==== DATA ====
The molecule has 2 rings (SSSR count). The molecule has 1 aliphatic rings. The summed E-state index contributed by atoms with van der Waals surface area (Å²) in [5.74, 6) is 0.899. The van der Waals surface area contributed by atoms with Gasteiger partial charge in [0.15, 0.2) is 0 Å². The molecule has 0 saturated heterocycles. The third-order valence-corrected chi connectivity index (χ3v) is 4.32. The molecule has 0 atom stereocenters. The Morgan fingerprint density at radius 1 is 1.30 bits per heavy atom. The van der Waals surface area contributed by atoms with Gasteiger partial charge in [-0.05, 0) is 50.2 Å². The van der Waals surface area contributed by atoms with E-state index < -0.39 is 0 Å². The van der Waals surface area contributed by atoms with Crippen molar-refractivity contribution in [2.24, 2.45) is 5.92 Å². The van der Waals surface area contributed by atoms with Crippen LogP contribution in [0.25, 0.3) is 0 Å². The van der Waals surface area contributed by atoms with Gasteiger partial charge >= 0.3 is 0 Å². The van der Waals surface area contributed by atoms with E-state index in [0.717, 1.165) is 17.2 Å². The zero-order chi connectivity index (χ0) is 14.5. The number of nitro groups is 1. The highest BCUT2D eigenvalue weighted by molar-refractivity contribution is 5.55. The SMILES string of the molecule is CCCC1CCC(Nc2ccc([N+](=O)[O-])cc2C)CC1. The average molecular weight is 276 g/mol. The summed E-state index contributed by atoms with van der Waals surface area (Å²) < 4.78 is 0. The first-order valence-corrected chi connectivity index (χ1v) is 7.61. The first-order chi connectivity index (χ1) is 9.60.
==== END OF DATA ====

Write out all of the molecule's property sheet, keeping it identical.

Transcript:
The molecule has 2 rings (SSSR count). The molecule has 1 aliphatic rings. The summed E-state index contributed by atoms with van der Waals surface area (Å²) in [5.74, 6) is 0.899. The van der Waals surface area contributed by atoms with Gasteiger partial charge in [0.15, 0.2) is 0 Å². The molecule has 0 saturated heterocycles. The third-order valence-corrected chi connectivity index (χ3v) is 4.32. The molecule has 0 atom stereocenters. The Morgan fingerprint density at radius 1 is 1.30 bits per heavy atom. The van der Waals surface area contributed by atoms with Gasteiger partial charge in [-0.05, 0) is 50.2 Å². The van der Waals surface area contributed by atoms with E-state index < -0.39 is 0 Å². The van der Waals surface area contributed by atoms with Crippen molar-refractivity contribution in [2.24, 2.45) is 5.92 Å². The van der Waals surface area contributed by atoms with Crippen LogP contribution in [0.25, 0.3) is 0 Å². The van der Waals surface area contributed by atoms with Gasteiger partial charge >= 0.3 is 0 Å². The van der Waals surface area contributed by atoms with E-state index in [0.717, 1.165) is 17.2 Å². The zero-order chi connectivity index (χ0) is 14.5. The number of nitro groups is 1. The highest BCUT2D eigenvalue weighted by molar-refractivity contribution is 5.55. The SMILES string of the molecule is CCCC1CCC(Nc2ccc([N+](=O)[O-])cc2C)CC1. The average molecular weight is 276 g/mol. The summed E-state index contributed by atoms with van der Waals surface area (Å²) < 4.78 is 0. The first-order valence-corrected chi connectivity index (χ1v) is 7.61. The first-order chi connectivity index (χ1) is 9.60.